The Real Cases That Inspired Fox's Horrifying New Drama 'Almost Family'

by Lia Beck
JoJo Whilden/FOX

On Fox's new drama Almost Family, a fertility doctor is revealed to have used his own semen to impregnate patients at his clinic. It's just salacious (and appalling) enough to sound like it might be ripped from the headlines. And though Almost Family isn't based on one true story in particular, it is, unfortunately, inspired by similar cases.

Almost Family is an American remake of an Australian series called Sisters. There are a few changes, but the overall story is the same: a woman named Julia (played by Brittany Snow in the American version) who believed herself to be an only child finds out that her fertility doctor father (Timothy Hutton) has been inseminating IVF patients with his sperm, making him the biological father of their children. Afterward, Julia begins to bond with two of her newly realized siblings, Roxy (Emily Osment) and Edie (Megalyn Echikunwoke), the latter of whom she already knew and used to be friends with, unaware of the fact that they shared a father.

Ahead of Sisters' 2017 release, the Sydney Morning Herald published an interview with series writer and producer Imogen Banks in which she explained how she was inspired by real-life stories of fertility malpractice. Banks said she and her creative partners had been considering making a drama about people conceiving using IVF, "But suddenly, we started seeing these cases from overseas. We went, 'This is really a story about family and what it is.' It's about nature versus nurture. How your identity is constructed — and what happens when a central pillar of your identity is suddenly removed."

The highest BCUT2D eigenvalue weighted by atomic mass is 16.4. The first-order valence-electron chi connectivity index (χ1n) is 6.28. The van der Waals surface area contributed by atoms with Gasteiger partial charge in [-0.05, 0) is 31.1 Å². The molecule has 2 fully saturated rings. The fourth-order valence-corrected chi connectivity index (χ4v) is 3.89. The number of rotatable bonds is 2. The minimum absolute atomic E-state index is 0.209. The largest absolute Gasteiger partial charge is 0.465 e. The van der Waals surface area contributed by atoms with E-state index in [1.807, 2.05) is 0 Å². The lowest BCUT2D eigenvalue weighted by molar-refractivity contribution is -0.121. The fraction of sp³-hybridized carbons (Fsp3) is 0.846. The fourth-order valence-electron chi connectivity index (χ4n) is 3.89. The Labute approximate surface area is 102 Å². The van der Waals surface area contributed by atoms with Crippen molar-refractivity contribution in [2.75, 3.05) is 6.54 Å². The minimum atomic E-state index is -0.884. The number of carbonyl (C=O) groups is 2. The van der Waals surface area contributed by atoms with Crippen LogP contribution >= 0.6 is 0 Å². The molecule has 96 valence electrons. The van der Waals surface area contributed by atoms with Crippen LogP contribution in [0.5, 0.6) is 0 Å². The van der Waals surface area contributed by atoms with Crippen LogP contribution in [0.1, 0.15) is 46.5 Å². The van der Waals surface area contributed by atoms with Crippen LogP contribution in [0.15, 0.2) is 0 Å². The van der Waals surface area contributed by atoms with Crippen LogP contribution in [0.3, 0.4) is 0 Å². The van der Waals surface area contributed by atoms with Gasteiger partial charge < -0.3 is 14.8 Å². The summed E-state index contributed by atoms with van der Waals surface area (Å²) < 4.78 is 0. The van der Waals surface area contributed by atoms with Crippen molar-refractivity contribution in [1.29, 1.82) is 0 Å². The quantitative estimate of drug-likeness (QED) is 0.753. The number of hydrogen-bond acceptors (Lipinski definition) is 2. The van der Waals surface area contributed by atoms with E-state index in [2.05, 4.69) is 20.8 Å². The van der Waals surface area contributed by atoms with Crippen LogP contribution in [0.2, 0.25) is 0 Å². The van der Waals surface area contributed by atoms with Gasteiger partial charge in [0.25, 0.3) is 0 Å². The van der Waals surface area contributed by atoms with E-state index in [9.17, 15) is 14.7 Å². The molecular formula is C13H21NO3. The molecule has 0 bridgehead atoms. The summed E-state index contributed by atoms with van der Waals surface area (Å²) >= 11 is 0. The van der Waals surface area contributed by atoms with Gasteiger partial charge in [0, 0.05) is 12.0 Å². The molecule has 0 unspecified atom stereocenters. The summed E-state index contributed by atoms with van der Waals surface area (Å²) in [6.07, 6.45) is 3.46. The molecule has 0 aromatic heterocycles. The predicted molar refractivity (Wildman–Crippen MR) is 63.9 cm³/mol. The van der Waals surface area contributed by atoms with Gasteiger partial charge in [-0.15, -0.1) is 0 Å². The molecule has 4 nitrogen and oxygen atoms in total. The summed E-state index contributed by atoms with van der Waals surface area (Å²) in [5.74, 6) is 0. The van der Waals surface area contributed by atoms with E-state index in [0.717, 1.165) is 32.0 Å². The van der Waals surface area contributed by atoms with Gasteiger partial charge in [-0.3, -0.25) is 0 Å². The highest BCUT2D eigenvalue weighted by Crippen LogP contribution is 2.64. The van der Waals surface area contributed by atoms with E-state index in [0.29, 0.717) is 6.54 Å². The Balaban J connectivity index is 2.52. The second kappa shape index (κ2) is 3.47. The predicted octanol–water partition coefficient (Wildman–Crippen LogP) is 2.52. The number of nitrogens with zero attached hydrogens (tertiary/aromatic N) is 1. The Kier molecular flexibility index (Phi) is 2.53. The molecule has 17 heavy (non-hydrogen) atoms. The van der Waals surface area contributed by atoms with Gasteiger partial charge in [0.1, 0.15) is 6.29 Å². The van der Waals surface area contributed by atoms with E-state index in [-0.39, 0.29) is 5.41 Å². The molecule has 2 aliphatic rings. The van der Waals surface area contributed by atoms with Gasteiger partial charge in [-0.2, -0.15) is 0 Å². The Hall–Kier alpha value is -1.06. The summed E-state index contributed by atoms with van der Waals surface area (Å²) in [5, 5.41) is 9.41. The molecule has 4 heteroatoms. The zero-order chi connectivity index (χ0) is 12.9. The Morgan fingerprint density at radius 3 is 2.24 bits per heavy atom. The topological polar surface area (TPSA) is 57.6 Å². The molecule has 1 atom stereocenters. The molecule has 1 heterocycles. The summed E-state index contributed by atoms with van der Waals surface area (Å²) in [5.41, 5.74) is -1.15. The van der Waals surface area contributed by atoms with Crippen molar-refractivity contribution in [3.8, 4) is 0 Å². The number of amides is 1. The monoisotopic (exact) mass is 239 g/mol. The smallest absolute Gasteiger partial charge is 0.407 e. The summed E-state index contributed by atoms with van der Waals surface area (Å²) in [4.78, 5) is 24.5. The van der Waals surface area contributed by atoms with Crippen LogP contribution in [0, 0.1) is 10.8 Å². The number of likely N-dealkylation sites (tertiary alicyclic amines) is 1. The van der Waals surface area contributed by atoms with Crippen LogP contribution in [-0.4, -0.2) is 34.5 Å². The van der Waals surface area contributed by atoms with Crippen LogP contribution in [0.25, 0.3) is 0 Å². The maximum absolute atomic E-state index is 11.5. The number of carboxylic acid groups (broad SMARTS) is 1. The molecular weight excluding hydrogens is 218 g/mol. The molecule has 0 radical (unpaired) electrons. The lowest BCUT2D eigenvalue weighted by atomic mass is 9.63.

The Sydney Morning Herald also pointed to examples of situations similar to the story of Sisters (and now, Almost Family). There's the case of Bertold Wiesner, a doctor who may have fathered up to 600 children at his own clinic in the 1940s. A few years ago, a doctor in Indiana admitted to using his own sperm to impregnate patients. And there have been documented cases in Canada and The Netherlands. In some instances, the children of the doctors found out the truth after taking DNA tests and seeing that they had a lot of genetic matches all linked back to the same person: the doctor who performed their mother's procedure.

Unsurprisingly, basing a story on real situations like these and framing the show as being even sort of light or heartwarming isn't going to go over well with everyone. In her review of Almost Family for Entertainment Weekly, writer Kristen Baldwin called the show "a nightmare saga about a sociopathic IVF specialist, masquerading as a touchy-feely family drama," noting there's a lack of anger from the women victimized by the doctor — something the Australian version showed. "Though most of the story points in the Family pilot mirror Sisters' first episode, the Australian drama at least had the decency to treat this subject with an appropriate patina of dread," Baldwin writes.

In the real-life cases, some of the children of the fertility doctors sought justice, and others questioned their entire lives. (One child of the Indiana doctor told the Indianapolis Star, "My reality is forever altered… I don't know what normal is anymore.) So though Almost Family was inspired by true stories, it sounds like it doesn't necessarily reflect them accurately — at least not as well as Sisters did.

But during the Television Critics Association summer press tour, Almost Family producer Annie Weisman promised the show would get there eventually. "There's going to be a very serious contending with what it meant to the people who didn't consent to this behavior," she said, per Deadline. "We're also going to get into more complex motivations. In any story, it's important to feel empathy and understanding for a character so we plan to get into that."

Viewers can decide for themselves if they want to stick around long enough to see that play out.